Heraldo L. Vasconcelos

Emilio M. Bruna6
Nathan J Sanders4
Brian L Fisher4
6Emilio M. Bruna
4Nathan J Sanders
4Brian L Fisher
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The genus Mycetagroicus is perhaps the least known of all fungus-growing ant genera, having been first described in 2001 from museum specimens. A recent molecular phylogenetic analysis of the fungus-growing ants demonstrated that Mycetagroicus is the sister to all higher attine ants (Trachymyrmex, Sericomyrmex, Acromyrmex, Pseudoatta, and Atta), making it(More)
Although many taxa show a latitudinal gradient in richness, the relationship between latitude and species richness is often asymmetrical between the northern and southern hemispheres. Here we examine the latitudinal pattern of species richness across 1003 local ant assemblages. We find latitudinal asymmetry, with southern hemisphere sites being more diverse(More)
Despite several centuries of research, the global patterns of species diversity, individual abundance and community composition and their drivers and subtleties remain poorly resolved. We have developed a global database for the diversity of ants, perhaps the best-studied of ecologically important insect taxa. We describe the database and aspects of its(More)
In natural environments, distinct species interact with differing level of specialization, and thereby generate complex interaction networks. Recent studies have shown that certain antagonistic and mutualistic networks have a highly modular structure. This indicates that within an ecological network, densely connected semi-independent compartments occur and(More)
Cyatta abscondita, a new genus and species of fungus-farming ant from Brazil, is described based on morphological study of more than 20 workers, two dealate gynes, one male, and two larvae. Ecological field data are summarized, including natural history, nest architecture, and foraging behavior. Phylogenetic analyses of DNA sequence data from four nuclear(More)
  • Clinton N Jenkins, Nathan J Sanders, Alan N Andersen, Xavier Arnan, Carsten A Brühl, Xim Cerda +15 others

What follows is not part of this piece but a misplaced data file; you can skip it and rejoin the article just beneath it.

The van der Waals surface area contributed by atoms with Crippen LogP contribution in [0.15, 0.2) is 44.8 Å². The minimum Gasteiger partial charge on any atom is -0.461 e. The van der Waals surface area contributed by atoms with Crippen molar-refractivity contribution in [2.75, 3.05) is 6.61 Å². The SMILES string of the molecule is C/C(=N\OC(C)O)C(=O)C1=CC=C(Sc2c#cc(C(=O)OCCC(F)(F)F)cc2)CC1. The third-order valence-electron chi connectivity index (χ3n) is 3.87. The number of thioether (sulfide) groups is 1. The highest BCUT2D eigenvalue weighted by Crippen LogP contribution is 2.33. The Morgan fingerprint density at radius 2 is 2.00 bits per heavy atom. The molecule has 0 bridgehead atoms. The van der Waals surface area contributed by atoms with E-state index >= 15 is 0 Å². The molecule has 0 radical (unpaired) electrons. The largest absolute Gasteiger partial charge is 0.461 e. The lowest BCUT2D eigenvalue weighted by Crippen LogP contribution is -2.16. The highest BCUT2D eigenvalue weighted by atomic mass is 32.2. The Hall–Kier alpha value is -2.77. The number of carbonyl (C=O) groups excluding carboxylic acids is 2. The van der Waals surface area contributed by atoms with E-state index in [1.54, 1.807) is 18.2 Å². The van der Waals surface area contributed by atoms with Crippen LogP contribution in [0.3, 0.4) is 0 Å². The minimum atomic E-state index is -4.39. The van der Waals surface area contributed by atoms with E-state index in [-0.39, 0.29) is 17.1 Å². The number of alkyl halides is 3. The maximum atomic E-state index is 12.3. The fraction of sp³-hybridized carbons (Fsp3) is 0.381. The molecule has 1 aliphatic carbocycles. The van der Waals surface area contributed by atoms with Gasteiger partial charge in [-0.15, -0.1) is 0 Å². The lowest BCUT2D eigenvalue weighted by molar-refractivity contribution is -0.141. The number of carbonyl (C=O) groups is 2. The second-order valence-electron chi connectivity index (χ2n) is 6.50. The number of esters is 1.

• 2011
Aim To use a fine-grained global model of ant diversity to identify the limits of our knowledge of diversity in the context of climate change. Methods We applied generalized linear modelling to a global database of local ant assemblages to predict the species density of ants globally. Predictors evaluated included simple climate variables, combined(More)
BACKGROUND The dispersal ability of queens is central to understanding ant life-history evolution, and plays a fundamental role in ant population and community dynamics, the maintenance of genetic diversity, and the spread of invasive ants. In tropical ecosystems, species from over 40 genera of ants establish colonies in the stems, hollow thorns, or leaf(More)
Tropical forest canopies house most of the globe's diversity, yet little is known about global patterns and drivers of canopy diversity. Here, we present models of ant species density, using climate, abundance and habitat (i.e. canopy versus litter) as predictors. Ant species density is positively associated with temperature and precipitation, and(More)
Fire is an important agent of disturbance in tropical savannas, but relatively few studies have analyzed how soil-and-litter dwelling arthropods respond to fire disturbance despite the critical role these organisms play in nutrient cycling and other biogeochemical processes. Following the incursion of a fire into a woodland savanna ecological reserve in(More)
BACKGROUND The organization of networks of interacting species, such as plants and animals engaged in mutualisms, strongly influences the ecology and evolution of partner communities. Habitat fragmentation is a globally pervasive form of spatial heterogeneity that could profoundly impact the structure of mutualist networks. This is particularly true for(More)